Tia Fasano

Document Type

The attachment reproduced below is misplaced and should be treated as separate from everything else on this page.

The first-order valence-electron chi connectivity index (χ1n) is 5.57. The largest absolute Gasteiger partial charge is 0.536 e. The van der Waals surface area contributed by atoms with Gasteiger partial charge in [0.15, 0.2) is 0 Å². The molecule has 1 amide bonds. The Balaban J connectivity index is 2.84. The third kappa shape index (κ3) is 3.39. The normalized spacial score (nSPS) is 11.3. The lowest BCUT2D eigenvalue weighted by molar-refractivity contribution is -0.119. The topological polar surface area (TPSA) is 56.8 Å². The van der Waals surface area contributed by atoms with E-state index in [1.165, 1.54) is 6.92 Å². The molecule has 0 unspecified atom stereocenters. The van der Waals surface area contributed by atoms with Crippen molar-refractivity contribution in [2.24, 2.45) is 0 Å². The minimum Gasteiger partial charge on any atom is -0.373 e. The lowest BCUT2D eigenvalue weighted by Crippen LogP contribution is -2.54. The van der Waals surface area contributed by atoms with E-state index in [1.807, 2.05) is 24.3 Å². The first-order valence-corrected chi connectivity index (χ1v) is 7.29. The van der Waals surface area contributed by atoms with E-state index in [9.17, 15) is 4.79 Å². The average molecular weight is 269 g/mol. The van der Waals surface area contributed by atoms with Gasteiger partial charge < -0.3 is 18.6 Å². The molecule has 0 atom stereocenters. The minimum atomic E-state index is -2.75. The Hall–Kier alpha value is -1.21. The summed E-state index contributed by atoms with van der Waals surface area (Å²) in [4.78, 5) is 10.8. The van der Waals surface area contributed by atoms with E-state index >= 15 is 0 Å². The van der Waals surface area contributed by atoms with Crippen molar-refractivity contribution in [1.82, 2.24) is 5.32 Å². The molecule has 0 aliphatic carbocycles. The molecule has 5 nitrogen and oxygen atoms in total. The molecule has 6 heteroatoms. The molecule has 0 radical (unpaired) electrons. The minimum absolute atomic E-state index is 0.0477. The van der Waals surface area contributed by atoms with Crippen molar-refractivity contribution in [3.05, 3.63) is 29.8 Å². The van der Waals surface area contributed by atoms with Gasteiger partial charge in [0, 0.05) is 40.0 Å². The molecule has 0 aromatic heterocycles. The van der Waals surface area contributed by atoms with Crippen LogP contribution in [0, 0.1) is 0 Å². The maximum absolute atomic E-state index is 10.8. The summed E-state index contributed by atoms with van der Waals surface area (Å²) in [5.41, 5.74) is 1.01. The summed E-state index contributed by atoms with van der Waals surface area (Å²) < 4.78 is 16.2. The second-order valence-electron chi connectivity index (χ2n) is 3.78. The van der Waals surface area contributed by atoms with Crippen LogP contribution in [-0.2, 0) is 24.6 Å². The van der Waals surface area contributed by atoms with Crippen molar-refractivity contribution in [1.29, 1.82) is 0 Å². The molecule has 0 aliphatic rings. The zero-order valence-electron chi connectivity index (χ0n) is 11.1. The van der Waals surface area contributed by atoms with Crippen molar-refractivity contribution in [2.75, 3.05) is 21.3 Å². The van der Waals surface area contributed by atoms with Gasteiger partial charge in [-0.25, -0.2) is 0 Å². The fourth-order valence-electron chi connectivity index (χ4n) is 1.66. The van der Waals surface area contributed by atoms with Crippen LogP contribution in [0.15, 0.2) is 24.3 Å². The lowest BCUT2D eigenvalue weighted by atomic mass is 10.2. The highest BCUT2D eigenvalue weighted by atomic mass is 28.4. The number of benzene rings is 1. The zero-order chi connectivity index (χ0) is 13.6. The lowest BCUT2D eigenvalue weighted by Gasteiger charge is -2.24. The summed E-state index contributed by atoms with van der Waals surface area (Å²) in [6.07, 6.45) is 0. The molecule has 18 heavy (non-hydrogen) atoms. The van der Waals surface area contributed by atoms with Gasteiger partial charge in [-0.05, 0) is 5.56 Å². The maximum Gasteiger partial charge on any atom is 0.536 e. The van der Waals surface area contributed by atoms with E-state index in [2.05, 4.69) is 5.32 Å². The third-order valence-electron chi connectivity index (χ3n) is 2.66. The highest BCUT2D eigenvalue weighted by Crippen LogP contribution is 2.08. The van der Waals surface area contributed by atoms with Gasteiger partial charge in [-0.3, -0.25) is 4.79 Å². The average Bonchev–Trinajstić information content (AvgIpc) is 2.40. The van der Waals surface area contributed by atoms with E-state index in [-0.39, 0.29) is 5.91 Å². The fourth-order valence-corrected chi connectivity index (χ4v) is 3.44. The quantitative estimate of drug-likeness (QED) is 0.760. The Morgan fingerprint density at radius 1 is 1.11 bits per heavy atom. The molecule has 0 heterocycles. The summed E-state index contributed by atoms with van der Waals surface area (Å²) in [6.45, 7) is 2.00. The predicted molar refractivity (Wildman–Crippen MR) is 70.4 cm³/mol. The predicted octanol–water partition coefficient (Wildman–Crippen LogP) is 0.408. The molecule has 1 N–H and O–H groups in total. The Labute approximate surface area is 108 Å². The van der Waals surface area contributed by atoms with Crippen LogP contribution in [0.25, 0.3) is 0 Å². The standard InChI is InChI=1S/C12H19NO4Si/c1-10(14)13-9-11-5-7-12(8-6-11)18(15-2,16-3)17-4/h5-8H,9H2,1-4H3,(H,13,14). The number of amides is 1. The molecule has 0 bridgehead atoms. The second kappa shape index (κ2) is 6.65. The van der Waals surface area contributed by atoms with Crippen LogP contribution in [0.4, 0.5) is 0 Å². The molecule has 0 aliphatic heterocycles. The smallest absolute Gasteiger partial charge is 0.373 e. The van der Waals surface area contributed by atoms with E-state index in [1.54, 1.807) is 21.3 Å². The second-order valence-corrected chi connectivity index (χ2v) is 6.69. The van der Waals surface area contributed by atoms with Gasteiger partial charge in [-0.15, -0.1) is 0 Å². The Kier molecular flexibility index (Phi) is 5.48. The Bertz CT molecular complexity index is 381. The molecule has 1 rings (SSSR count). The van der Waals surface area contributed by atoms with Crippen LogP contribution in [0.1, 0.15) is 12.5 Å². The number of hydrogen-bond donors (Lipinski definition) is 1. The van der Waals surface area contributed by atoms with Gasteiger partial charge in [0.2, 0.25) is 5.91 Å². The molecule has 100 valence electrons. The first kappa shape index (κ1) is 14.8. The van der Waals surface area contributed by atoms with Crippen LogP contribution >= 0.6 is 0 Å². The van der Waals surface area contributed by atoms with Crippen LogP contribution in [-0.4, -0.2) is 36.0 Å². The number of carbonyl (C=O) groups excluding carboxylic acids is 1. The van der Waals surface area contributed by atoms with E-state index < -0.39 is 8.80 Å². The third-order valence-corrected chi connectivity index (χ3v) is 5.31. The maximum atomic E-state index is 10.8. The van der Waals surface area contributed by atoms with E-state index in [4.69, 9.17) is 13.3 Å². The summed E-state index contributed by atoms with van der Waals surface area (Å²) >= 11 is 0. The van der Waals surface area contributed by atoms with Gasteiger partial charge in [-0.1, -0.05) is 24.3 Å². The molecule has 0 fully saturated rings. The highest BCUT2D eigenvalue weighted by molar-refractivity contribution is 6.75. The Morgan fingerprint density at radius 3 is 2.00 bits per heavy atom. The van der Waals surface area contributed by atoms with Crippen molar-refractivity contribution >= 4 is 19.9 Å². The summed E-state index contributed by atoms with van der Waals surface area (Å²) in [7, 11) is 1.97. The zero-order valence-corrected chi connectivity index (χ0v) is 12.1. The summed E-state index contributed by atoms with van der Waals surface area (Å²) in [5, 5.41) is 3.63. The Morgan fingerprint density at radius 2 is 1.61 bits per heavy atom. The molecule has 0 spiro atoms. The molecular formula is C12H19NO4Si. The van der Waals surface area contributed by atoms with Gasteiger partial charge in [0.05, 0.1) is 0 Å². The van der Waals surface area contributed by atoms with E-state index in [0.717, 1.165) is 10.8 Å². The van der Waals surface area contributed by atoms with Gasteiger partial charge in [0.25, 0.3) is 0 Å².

The purpose of the study was to illustrate the problems associated with juror bias and how the media contributes to it. The way the media portrays individuals, the language they use, and the pictures seen as affecting potential jurors when they determine verdicts of the people they hear about on the news. The study further investigates whether or not these jurors are influenced enough by the media to cause a bias detrimental to the defendant. The design of the study used multiple peer-reviewed sources, documentaries, and semi-structured interviews. Through these, information was gathered and analyzed. I found through the interviews and sources that there were sentiments that jurors cannot help but be biased by the media through news stories, newspaper publications, etc. Instances in the past such as Amanda Knox and the Central Park Five were victims of juror bias. However, for the most part, jurors will disregard evidence not presented in court (e.g. media coverage, inadmissible evidence). If certain aspects of a case, such as the suspect’s face were to be left out of the news, juror bias could decrease and maintain trials based on evidence. Overall, bias is not a significant enough issue in the courts for it to affect verdict deliberation amongst jurors.